Another round-up from the World Cup in Russia as Lee Davy shares his experience of watching England beat Colombia on penalties in a Cardiff pub.
Had I lived in the Apartheid era of South Africa, they would have labelled me ‘coloured’ thanks to my Hong Kong father sent to prison for armed robbery long before I came into this world in a vernix covered victory.
Maybe that’s why I had to restrain the Hulk last night?
Liza suggested it would be crazy to pay for a babysitter while I watched England play Colombia in the Round of 16. There are many nuances you have to get used to when you live in the UK and marry someone from the USA.
For one, you have to keep reminding them that when our children go to school, there is little likelihood that someone will march in armed like Rambo.
When the earth moves, it’s sex.
And you are more likely to get punched in the face by a drunk nun than evacuated from your home because of a forest fire.
But the one that always gets me is the lack of understanding that my dearest has for how important the World Cup is.
“It’s just a game.”
No, it’s not.
It’s life and death, and I can’t watch it with a 21-month old baby jumping all over me.
So I went to the pub, which for me is like a Mastrophobic walking into a mummy and toddler group when the toddlers are all gagging for some Mama.
I wasn’t alone. I took my 17-year-old boy for company. The Colombians had the numbers. An ITV Field Reporter outside the Spartak Stadium couldn’t find anyone English enough to talk to as a field of gold swallowed her like that greedy dwarf in The Hobbit.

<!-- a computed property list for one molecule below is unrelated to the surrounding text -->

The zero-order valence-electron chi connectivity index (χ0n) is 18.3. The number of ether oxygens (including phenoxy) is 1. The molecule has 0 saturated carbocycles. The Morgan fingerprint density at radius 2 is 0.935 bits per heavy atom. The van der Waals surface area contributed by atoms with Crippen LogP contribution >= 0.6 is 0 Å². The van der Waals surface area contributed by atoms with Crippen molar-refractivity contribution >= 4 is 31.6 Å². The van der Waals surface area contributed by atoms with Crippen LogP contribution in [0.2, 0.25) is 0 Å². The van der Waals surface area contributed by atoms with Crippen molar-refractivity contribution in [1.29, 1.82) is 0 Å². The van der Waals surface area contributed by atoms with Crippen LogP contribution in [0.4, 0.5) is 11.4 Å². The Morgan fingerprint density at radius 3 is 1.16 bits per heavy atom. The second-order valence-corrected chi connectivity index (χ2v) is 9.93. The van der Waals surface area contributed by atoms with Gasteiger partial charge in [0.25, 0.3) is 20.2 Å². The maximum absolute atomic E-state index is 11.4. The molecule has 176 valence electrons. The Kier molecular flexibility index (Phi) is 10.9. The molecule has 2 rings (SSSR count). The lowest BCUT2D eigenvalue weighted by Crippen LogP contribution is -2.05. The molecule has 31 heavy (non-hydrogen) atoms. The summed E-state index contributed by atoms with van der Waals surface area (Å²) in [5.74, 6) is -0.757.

We hadn’t won a knockout game since 2006, when, incidentally, our opposition wore gold. It was an opportune moment to give my son a lesson on ‘Expectations.’
Happiness = Reality – Expectations.
“So, you’re expecting us to lose?” Asked my puzzled boy.
We dig into some vegan fish and chips, and sup on some sparkling water while watching the build-up so close to a giant screen our necks ache before the first ads. A lad from Birmingham sits in front of us. A builder. Another four join him.
The game kicks off.
The beers flow.
When you don’t drink alcohol, you can see how quickly an environment can change from a fun, loving place, into a dungeon where everyone wants to torture people.
Dele Alli looked well off the pace, and a poor second rate Ruben Loftus-Cheek, but other than that, we seemed in control. My subconscious kept telling me to change my expectations. I told it to fuck off.
Then came the incident where Wilmar Barrios should have been sent off. I wasn’t a fan of the way Jordan Henderson fell to the floor. But it was a clear red card for violent conduct.
The Brummies bayed for blood.
Not one of them was watching the game by this point. They kept nipping out for a few fags, and I caught two of them going into the toilet stall, leaving without washing hands, fingertips coated with dandruff.